Colored Pencils, some Watercolors on
[Image Description: Background is several triangles in a circle like a pie alternating from true red, scarlet and black. A robin is sitting on his perch looking to the right.
Top Text: “TRYING TO LOCATE THE CUSTOMER YOU WERE JUST HELPING”
Bottom Text: “WITH YOUR HORRIBLE FACIAL RECOGNITION SKILLS.”]
It is shameful how many times I walk away from a customer to find something for them, only to realize I have no idea who to look for upon returning. Bonus points for approaching the completely wrong customer and starting to fill them in on the information you found while they stare at you in confusion.
Practically, I know I should make sure to make note of the facial features of whoever I’m helping before I walk away from them, but that never seems to occur to me when I’m actually working. Sigh.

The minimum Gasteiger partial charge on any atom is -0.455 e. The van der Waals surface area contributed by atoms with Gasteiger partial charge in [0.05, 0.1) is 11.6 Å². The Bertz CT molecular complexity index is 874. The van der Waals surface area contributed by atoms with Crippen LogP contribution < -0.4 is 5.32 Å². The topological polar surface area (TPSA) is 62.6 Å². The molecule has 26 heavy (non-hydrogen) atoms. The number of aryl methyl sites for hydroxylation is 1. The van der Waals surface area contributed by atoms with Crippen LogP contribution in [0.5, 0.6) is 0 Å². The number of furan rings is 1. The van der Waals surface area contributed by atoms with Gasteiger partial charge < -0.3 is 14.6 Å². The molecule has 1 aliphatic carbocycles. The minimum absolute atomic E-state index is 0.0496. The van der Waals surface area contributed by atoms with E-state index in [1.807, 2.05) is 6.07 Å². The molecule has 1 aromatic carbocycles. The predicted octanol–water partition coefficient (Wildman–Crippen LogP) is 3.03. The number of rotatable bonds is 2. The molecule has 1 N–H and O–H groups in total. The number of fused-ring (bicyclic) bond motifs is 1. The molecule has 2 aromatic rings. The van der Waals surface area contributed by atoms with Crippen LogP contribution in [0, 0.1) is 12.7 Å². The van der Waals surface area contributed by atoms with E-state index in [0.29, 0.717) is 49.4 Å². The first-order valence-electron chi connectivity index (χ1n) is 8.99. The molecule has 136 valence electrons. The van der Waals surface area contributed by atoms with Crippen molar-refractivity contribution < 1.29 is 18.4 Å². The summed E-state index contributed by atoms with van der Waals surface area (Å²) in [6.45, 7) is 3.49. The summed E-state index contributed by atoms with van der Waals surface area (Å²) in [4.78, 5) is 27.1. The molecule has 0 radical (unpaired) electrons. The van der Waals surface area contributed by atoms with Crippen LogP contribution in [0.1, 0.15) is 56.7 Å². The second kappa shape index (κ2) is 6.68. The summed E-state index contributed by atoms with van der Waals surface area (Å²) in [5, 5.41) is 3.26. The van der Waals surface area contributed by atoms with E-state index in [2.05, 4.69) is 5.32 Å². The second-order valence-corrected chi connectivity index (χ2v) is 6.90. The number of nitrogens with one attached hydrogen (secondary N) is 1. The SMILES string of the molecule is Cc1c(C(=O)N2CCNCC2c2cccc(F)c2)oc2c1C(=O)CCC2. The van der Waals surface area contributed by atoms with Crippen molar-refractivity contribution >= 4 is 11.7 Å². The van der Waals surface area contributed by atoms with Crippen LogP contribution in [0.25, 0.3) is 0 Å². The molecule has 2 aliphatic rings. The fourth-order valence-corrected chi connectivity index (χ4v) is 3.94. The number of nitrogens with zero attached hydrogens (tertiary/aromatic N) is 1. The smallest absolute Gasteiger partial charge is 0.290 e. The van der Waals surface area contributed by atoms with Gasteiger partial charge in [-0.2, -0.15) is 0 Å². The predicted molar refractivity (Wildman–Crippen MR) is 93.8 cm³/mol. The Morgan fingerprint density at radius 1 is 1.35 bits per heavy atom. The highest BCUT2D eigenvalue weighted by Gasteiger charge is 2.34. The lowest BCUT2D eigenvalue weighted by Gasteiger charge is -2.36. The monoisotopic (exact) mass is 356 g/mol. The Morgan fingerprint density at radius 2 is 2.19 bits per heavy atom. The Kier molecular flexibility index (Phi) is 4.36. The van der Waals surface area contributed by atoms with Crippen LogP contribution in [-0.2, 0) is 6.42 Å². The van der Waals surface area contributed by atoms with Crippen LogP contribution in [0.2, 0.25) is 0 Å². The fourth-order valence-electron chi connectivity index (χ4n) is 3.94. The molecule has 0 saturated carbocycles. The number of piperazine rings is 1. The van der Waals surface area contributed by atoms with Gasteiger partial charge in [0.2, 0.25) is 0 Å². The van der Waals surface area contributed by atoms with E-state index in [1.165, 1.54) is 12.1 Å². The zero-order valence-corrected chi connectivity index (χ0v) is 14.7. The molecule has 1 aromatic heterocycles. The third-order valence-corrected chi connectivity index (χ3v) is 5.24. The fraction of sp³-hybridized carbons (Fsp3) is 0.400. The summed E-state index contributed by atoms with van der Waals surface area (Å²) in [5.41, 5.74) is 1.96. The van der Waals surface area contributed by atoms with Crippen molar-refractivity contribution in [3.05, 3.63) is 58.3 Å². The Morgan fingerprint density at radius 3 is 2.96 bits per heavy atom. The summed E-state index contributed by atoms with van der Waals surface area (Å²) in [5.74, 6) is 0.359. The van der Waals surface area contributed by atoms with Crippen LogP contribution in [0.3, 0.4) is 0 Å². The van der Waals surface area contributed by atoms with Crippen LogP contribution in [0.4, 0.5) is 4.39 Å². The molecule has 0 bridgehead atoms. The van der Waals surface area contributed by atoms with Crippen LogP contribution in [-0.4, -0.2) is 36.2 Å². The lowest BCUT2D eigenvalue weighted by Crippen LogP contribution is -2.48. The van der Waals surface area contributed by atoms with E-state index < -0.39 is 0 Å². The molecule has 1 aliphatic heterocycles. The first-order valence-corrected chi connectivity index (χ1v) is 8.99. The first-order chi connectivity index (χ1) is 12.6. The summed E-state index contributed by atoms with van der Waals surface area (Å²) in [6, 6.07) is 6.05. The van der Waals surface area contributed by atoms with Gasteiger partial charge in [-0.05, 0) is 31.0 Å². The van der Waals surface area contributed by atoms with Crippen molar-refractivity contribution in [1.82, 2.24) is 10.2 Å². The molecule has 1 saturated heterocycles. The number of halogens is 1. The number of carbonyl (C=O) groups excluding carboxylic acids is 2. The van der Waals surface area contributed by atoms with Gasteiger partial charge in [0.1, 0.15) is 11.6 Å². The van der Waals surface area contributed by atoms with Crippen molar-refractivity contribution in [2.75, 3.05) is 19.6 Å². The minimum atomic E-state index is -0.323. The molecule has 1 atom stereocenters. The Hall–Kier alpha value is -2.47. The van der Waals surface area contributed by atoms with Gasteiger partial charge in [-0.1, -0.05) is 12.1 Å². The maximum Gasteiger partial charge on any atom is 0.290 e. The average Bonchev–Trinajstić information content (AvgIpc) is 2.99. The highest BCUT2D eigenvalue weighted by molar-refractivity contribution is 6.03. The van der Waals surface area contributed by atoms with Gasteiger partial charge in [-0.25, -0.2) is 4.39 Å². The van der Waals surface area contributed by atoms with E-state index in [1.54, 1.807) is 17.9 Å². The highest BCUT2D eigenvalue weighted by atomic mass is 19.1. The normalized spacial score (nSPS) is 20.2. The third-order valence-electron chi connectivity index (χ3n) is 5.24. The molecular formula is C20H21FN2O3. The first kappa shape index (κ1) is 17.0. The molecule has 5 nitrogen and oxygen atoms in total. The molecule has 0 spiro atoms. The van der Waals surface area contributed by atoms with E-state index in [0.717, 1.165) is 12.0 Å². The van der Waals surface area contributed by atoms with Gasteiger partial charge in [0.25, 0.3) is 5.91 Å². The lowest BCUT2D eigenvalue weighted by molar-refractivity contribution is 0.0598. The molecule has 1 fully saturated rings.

Portuguese designer Susana Soares has developed a device for detecting cancer and other serious diseases using trained bees. The bees are placed in a glass chamber into which the patient exhales; the bees fly into a smaller secondary chamber if they detect cancer.
Scientists have found that honey bees - Apis mellifera - have an extraordinary sense of smell that is more acute than that of a sniffer dog and can detect airborne molecules in the parts-per-trillion range.
Bees can be trained to detect specific chemical odours, including the biomarkers associated with diseases such as tuberculosis, lung, skin and pancreatic cancer.
(via rhianthoms)Source: rasputin